If you can force your heart and nerve and sinew
To serve your turn long after they are gone,
And so hold on when there is nothing in you
Except the Will which says to them: "Hold on!"
- If by Rudyard Kipling
I began my journey with a thought. During the years I frequented Tirupathi, I realised that the times when I visited the temple by climbing up the seven hills on foot (as opposed to the times when I took the bus to go up to the temple), the few seconds I stand in front of the Lord in the sanctum sanctorum transcends itself into an inexplicable devotional orgasm. The fours hours of climb and a further few hours of standing in the unending queues made a very strong impact when I finally stood in front of the Lord. Keeping this in mind, in spite of not being in hiking-shape, I decided to trek into the Grand Canyon to experience it in a stronger manner. I must say that my hunch paid off. I went till the 3 mile rest house on the Bright Angel Trail (a 6 mile round trip) and came back after an ass-busting 5 and a half hour hike. After resting for a couple of hours, I stepped out and stood at the South Rim. As I stood there for a few minutes in silence, tears streamed out of my eyes. No crying out loud, no sobbing! Silent tears streamed down my eyes as I stood watching in awe the layers and layers of rocks in front of me.
The Grand Canyon is the Taj Mahal of the Natural World! Just the way that no photograph can capture the beauty of the Taj, no photo can ever capture the awe that the Grand Canyon inspires. It is a place of limitless and indescribable beauty. One would take multiple photographs of probably the same place in a space of a few minutes because one would have spotted something new in the landscape and imagine that it was not captured in one of the previous photographs - or as the day progresses, one would see the Canyon in an entirely new light. After a while, I took off my shades to see what was in front of me with the naked eye. There are times in life when you mustn't see the world through a glass darkly.
The story of Abhimanyu in Mahabharata has a great moral. Never get into something when you have no clue of what it takes to haul your ass out of it. Just the way the Canyon looks different as light falls on it in a certain way at different times of the day or when one moves from one place to another, the adjectives one uses to describe the Canyon change when one is going down the canyon and when one is coming back to the top. What I thought was magnitacular and spectaficent as I walked down, turned out to be cruel and punishing on the way up. One would be well advised to take all the photographs on the way down because one would be busy taking oneself on the way up. The best thing I did on my way up outside of drinking a lot of water and Gatorade is read out loud my favorite poem - If by Rudyard Kipling.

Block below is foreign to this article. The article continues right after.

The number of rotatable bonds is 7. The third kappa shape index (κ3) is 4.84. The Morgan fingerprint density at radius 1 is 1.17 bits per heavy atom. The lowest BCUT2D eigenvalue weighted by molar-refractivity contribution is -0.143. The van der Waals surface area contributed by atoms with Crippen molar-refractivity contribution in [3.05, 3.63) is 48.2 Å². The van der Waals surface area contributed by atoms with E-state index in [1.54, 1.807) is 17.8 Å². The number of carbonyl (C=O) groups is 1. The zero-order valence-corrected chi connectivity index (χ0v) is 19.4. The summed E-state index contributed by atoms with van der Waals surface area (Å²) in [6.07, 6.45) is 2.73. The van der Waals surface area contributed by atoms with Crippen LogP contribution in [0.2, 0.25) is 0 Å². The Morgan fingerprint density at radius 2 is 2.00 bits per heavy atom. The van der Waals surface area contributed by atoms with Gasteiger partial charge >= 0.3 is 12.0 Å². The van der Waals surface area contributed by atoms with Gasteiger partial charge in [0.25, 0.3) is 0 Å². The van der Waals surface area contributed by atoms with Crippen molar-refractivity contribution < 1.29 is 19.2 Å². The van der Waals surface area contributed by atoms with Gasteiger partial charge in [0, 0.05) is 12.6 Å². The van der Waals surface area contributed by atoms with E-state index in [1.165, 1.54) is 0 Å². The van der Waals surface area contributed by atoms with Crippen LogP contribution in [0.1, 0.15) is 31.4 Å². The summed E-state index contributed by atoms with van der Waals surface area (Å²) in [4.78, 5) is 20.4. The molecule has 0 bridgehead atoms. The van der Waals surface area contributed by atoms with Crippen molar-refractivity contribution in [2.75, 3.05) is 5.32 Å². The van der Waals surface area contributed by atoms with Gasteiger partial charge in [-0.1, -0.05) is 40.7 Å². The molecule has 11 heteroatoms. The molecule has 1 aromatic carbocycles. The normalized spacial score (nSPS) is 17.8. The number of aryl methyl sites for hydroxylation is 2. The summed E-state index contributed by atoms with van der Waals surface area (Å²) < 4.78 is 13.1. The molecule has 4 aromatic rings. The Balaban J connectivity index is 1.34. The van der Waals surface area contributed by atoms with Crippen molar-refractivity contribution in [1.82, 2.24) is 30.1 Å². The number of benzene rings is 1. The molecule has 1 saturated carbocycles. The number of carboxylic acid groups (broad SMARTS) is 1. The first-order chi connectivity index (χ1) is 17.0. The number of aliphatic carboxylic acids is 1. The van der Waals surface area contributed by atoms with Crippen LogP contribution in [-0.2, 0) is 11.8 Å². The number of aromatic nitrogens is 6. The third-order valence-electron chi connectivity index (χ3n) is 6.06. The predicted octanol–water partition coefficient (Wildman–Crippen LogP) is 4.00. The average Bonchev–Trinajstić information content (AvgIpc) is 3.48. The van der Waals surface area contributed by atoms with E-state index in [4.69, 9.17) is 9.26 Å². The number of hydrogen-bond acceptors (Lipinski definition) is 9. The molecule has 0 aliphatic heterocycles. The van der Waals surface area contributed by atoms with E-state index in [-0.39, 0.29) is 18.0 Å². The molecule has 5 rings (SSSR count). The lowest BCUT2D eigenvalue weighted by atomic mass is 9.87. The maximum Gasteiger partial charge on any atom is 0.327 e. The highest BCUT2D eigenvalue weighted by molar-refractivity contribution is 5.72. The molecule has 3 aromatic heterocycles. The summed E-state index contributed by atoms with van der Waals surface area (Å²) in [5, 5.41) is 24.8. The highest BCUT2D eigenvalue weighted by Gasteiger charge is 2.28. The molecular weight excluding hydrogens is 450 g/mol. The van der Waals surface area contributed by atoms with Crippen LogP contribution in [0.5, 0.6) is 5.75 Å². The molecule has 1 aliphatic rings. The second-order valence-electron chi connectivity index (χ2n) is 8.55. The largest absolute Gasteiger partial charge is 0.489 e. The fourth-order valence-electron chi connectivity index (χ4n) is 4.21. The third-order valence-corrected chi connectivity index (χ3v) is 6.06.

As I saw the beautiful, awe inspiring great shapes in front of me, I thought if it were in India, how a shape here would have been called a temple tower, another an elephant, yet another a frog and so on and so forth. In fact, we would have probably declared the Grand Canyon ‘The Abode of Gods’. The irony of the matter is, when I later was at the Antelope Canyon, the guide instead of telling the history of the place, details of how the beautiful shapes were formed in the sandstone and things to that effect went on about how here is a heart, here a lamp, here a bear etc. I would have been so much better off if I were left by myself to admire the great and beautiful formations and the surreal effects they evoke. Not for nothing are they called Indians I guess.
The rest of my trip was about driving through the desert of Arizona – I drove a 1000 miles in 4 days. The Horseshoe Bend in Page is a location where the Colorado River takes a 270 degree turn around a huge rock. As you will see below, the Horseshoe Bend is one of the most incredible and terrifying sights you would ever see. The trek to this place is about 3/4 mile from the road and we see it from a height of 1000 feet from a unprotected-by-railings cliff. But for a good friend of mine insisting that I don't miss this place, I would have totally not known of its existance. I tip my non-existing hat in her direction. The Horseshoe Bend is a jaw-dropping sight - so terrifying that and I imagined if there is indeed a hell-fire, this is how it would be.
Note to self: When I put a 'Do Not Disturb' sign outside my hotel room, I only mean I don't want my room to be cleaned during the duration of my stay.
I now leave you with the pictures...